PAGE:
Review: Crossed Keys by Michael Cecchetelli

Review: Crossed Keys by Michael Cecchetelli

This isn't me being clever. It's just where I went after buying the book. Also the book is crossED keys, not cross. And it's not a pub. Keep up!

So this is a gripping book, let’s start with that. If you’re just here to skim down and see if it goes on your wishlist then yes… it does. Somewhere toward the top.

The two texts that make up the bulk of Crossed Keys, the Black Dragon and the Enchiridion of Pope Leo III, are the first previously-unread-by-me grimoires I have encountered since reading Owen Davies’s Grimoires.

What Owen Davies shows is that the movement of grimoires and magical texts around Europe was a lot like music piracy in the days before the internet:

Horrible copies of horrible copies of Spandau Ballet tribute acts, passed around among an audience who didn’t or couldn’t know any better.

Texts were bastardised according to country, the publisher/pirate’s understanding of Latin, available printing technology, the varying religious fervour of local authorities and manufacturing efficiencies (If they could print fewer pages they would).

All of this results in -if we’re lucky- the existence of multiple versions of popular texts, or completely different texts attributed to the same fake author (‘Solomon’ sells better than ‘Smith’).

The fake author stuff has never been an issue. Magicians speak the language of myths. We know a Bronze Age Israeli tribal warlord didn’t write a medieval manuscript about undergarments that make you invisible. We know what is intended by the attribution. (Sidebar: I’m also reading the amazing Karen Armstrong’s The Bible: The Biography right now and she provides some fascinating insight into how this technique was used in assembling the Scriptures. Authorship was matched to content and the political purpose of the Gospels. Great book.)

This would have been awkward if that guy turned around. It was 6am.

No, speaking personally, what has always been more difficult has been determining which bits to jettison as ridiculous, poorly-printed gloop and which bits appear closest to the intent of the original manuscript. If you own more than one Goetia then you know what I mean.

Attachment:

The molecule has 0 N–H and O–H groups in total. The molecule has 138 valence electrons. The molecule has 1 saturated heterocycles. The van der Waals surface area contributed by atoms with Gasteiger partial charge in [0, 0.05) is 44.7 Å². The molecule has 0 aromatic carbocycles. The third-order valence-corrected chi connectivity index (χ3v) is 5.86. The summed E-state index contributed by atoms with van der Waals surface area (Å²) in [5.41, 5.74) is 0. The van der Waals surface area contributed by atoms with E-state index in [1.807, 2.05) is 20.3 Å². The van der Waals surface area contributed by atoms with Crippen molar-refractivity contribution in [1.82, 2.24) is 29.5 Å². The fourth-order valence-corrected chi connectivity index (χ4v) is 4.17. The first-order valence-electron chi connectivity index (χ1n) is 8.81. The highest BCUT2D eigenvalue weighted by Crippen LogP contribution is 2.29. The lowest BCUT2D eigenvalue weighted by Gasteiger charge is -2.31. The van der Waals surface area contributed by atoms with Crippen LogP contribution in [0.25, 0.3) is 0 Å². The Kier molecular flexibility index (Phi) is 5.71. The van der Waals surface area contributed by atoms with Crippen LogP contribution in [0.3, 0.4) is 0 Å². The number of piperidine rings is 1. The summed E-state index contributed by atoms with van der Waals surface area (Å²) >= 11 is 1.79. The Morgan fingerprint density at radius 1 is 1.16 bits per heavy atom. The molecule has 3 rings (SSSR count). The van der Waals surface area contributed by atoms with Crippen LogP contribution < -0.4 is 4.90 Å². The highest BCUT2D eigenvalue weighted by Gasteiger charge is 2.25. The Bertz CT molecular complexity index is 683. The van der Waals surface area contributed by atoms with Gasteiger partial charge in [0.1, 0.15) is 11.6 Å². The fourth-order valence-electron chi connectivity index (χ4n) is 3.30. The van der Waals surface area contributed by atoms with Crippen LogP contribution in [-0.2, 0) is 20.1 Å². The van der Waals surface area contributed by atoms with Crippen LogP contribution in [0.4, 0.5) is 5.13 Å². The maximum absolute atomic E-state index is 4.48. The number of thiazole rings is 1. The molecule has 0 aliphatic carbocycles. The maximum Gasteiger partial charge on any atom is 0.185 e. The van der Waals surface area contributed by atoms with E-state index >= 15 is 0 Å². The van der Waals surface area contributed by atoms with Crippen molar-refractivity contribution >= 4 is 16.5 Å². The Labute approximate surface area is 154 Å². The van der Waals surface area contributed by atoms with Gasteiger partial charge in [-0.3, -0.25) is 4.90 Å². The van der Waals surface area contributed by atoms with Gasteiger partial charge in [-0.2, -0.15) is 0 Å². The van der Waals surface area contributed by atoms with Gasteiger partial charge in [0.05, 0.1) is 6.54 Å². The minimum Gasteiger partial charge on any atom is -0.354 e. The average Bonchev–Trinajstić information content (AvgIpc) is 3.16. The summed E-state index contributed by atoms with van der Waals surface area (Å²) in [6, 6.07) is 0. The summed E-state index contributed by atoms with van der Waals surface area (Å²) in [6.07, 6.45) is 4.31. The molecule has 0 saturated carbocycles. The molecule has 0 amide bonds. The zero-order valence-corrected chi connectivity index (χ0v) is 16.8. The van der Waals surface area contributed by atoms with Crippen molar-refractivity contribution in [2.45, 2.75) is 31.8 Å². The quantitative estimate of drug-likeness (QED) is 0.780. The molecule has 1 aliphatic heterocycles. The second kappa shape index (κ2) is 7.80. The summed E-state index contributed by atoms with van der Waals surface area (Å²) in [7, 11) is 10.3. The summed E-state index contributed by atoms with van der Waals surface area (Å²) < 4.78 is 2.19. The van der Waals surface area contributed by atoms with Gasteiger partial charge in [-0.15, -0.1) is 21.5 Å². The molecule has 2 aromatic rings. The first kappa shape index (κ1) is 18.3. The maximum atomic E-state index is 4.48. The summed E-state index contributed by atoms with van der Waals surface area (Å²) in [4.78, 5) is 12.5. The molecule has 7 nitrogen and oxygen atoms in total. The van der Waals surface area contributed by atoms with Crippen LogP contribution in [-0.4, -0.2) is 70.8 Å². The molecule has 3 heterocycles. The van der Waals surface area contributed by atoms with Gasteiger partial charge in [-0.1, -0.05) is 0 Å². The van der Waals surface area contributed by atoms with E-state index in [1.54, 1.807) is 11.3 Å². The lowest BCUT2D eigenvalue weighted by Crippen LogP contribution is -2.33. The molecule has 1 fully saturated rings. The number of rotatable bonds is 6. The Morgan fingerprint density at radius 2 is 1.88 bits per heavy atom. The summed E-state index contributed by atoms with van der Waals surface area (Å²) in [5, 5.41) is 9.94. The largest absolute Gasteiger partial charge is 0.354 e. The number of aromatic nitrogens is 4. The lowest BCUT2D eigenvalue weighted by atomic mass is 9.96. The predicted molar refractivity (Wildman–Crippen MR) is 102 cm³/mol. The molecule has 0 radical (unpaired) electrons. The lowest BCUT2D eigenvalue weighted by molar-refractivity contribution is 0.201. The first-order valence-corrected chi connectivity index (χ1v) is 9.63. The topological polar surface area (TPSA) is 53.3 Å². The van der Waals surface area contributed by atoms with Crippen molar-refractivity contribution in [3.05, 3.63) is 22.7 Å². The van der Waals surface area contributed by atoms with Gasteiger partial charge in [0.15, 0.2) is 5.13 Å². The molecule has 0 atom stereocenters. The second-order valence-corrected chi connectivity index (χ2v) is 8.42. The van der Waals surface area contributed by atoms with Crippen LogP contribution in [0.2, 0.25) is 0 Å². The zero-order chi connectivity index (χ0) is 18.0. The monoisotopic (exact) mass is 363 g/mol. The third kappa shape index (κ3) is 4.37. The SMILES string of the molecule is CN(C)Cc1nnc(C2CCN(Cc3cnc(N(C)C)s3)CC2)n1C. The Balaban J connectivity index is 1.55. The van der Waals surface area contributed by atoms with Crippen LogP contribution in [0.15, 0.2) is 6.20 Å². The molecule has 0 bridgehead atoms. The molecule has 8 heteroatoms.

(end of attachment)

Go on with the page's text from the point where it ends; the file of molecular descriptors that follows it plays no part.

In the case of these two texts, Michael Cecchetelli has fixed that. It’s genuinely a wonderful, wonderful job. It’s… clear. There’s not a better word for it. (It’s the word Ali used, also.)

You begin to understand why they get fine arts students to restore old paintings rather than training up a staff. Their expertise is felt in the clarity of their output and the invisibility of their hand. Grimoires makes a splendid complement to Crossed Keys because you can appreciate just how much effort went into this publication.

Ryan points out in his own review that it’s like getting an insight into the origins of hoodoo. Which is a great way to think about it. Europe was awash with people ‘misusing’ the psalms, Catholic prayers, etc during the Mercantile Era. Getting a glimpse of it before it’s spectacular hybridisation is fascinating. It’s like suddenly realising there’s this whole other half of the family that no one knows very well.

Apparently there is going to be some supplemental material to complement the extracts from Michael’s magical diary that comprises the fascinating middle section of the book. I bought it two days ago, haven’t used it so didn’t notice any ‘gaps’.

To be honest, as he points out himself, I wouldn’t be the least bit bothered if Michael doesn’t release it at all. People can only be hand-held so far. What’s the next step? Can I get him to come over and construct my circle for me? (Actually…)

Not that I won’t devour the supplement, though. In fact, I will say that the whole ‘journey’ of the Surgat operation would make a gripping series of blog posts. And that’s three birds with one stone:

  • Explanation for those who want it.
  • Advertising for an estimable magico-literary achievement.
  • Coming up with more ideas for blog posts. (And most of us are familiar with that particular fuckery.)

I bought the bibliotheque rouge (cute name) edition because I bought The Red Goddess and two other books at the same time and didn’t want to lug heavy books and my laptop to the theatre. (Bonus review: Warhorse. Meh. The end.) Also there was only one left at Atlantis and I hate missing out. (This is how I feel about eating endangered species sometimes.)

So yes. It’s a great book. Buy it.

If that hasn’t convinced, have I mentioned there’s a shout out to RO in there? (Wheeee! It’s like the internet but made of dead trees!)

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